While I cannot recall the precise order of my initial reading of C. S. Lewis’s books, I do know that his science fiction offerings must have been near the beginning. First, I have always loved science fiction; second, the realization that a Christian author wrote such things had to have piqued my interest. It’s possible The Screwtape Letters came first, but I had to have read what is commonly called “The Space Trilogy” during that same period. I, along with many others, prefer to call them “The Ransom Trilogy” after the main character, and also because the very name “Ransom” looks toward what Christ did for us on the Cross.
In my university Lewis course, I always include the final installment, That Hideous Strength, but have always felt that I am cheating my students by not requiring all three of the books. Given the nature of the course, however, which is a quest to expose students to all types of Lewis’s writings, I had to choose only one.
Now, though, I have an opportunity at my church to develop a course that will cover all three in a semester, and I am thrilled at the prospect. The course itself probably won’t be offered until the fall of 2022, but I am already in the process of reading as much analysis of the trilogy as I can. When I do teach the course, I want it to be as comprehensive as possible, with the background students need to fully appreciate what Lewis has done in these books.
I’ve begun my research with a re-reading of David Downing’s Planets in Peril: A Critical Study of C. S. Lewis’s Ransom Trilogy. Although I had read it previously, when I returned to the book, I was surprised to note that I—a consistent and insistent marker of anything in a book that I might use later—had neglected to do so the first time through it. So, in effect, I was starting fresh with Downing’s insights (and you can be sure it is thoroughly marked up now).
The themes in the book are exactly what I was seeking: the way in which Lewis “smuggled” theology into the trilogy; the debt owed to classicism and the medieval worldview in the overall plan for the books; the manner in which Lewis portrays evil and why he does so; the comparison of a cosmic voyage with a spiritual pilgrimage; and finally, some of the sources/models/influences on Lewis that helped inspire his writing.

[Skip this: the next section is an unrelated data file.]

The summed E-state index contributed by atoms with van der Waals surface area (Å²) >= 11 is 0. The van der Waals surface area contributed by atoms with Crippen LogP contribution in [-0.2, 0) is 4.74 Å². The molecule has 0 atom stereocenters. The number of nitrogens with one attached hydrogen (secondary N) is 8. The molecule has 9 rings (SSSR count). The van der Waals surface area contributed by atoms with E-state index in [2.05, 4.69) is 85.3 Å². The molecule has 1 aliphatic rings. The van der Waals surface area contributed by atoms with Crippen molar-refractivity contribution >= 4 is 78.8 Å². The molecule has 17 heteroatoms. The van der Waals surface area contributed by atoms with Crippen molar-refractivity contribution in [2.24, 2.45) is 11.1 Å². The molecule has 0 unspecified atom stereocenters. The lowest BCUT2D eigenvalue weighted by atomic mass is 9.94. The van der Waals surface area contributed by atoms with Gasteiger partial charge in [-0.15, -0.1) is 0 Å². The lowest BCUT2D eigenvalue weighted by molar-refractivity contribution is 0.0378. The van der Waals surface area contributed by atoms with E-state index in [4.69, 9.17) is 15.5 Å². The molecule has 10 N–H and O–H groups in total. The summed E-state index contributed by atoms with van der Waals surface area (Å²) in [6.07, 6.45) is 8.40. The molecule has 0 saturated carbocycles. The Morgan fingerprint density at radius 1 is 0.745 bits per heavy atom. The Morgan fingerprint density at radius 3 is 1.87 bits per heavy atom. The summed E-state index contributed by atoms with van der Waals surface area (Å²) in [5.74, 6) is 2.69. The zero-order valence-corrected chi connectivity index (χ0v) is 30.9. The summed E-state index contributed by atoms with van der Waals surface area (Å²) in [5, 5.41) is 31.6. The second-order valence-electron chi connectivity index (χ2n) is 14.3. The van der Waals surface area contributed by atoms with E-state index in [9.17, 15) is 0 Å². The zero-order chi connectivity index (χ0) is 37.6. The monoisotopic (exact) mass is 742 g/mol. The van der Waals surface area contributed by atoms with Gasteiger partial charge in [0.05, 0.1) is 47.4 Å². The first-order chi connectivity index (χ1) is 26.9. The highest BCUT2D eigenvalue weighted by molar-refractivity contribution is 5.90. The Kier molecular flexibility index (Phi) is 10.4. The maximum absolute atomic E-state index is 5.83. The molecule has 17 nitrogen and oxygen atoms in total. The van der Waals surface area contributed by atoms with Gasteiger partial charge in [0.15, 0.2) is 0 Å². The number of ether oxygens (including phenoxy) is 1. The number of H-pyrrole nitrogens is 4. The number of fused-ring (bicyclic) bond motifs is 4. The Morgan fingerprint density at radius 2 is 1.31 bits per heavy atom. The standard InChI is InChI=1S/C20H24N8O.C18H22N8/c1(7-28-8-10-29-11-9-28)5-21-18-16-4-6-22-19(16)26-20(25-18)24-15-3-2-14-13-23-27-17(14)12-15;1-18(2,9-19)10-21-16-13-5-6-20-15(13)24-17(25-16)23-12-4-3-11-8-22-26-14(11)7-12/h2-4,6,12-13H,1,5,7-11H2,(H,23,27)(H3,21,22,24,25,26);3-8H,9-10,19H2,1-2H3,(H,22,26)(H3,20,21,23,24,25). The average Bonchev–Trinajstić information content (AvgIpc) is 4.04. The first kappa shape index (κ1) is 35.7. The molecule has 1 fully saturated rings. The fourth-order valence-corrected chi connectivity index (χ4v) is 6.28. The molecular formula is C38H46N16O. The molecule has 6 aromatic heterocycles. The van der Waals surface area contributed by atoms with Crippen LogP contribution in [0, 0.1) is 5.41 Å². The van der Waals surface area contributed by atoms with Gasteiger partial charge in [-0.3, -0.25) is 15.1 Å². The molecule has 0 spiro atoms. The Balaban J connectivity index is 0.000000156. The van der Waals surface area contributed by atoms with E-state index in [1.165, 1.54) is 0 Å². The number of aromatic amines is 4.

Another excellent book, published just last year, is Christiana Hale’s Deeper Heaven: A Reader’s Guide to C. S. Lewis’s Ransom Trilogy. I’m only ten chapters into it, but the treatment Hale gives to the medieval cosmology, even though I possess prior knowledge of it, has a freshness and depth that I need if I want to explain the trilogy better. The introductory chapters introduce that cosmology and prepare the reader for what will follow. The book itself is then divided into major sections for each part of the trilogy. What I plan to do is, after I complete the author’s detailed examination of Out of the Silent Planet, stop right then and re-read the novel itself, relating it back to everything I will have by then received from both Downing and Hale. I’ll then return to Hale’s exposition on Perelandra, re-read that book, and then follow the same path for That Hideous Strength.
I will do all this while I eagerly await the release of A Compass for Deep Heaven: Navigating the C. S. Lewis Ransom Trilogy. The fact that Inklings expert Diana Pavlac Glyer is the editor of this forthcoming book makes it a must-read, in my view. The publisher promises it will become available in September.
Whenever I survey my university students, as well as the adults in my church, I discover that knowledge of the trilogy is sketchy at best. The only Lewis works the majority of them—students and adults alike—recognize are The Screwtape Letters, Mere Christianity, and The Chronicles of Narnia. I’m certainly not downplaying their significance—I teach them all because Lewis’s genius shines forth regardless of the genre in which he wrote. It’s time, though, that “The Ransom Trilogy” takes a more prominent place in the Lewis corpus.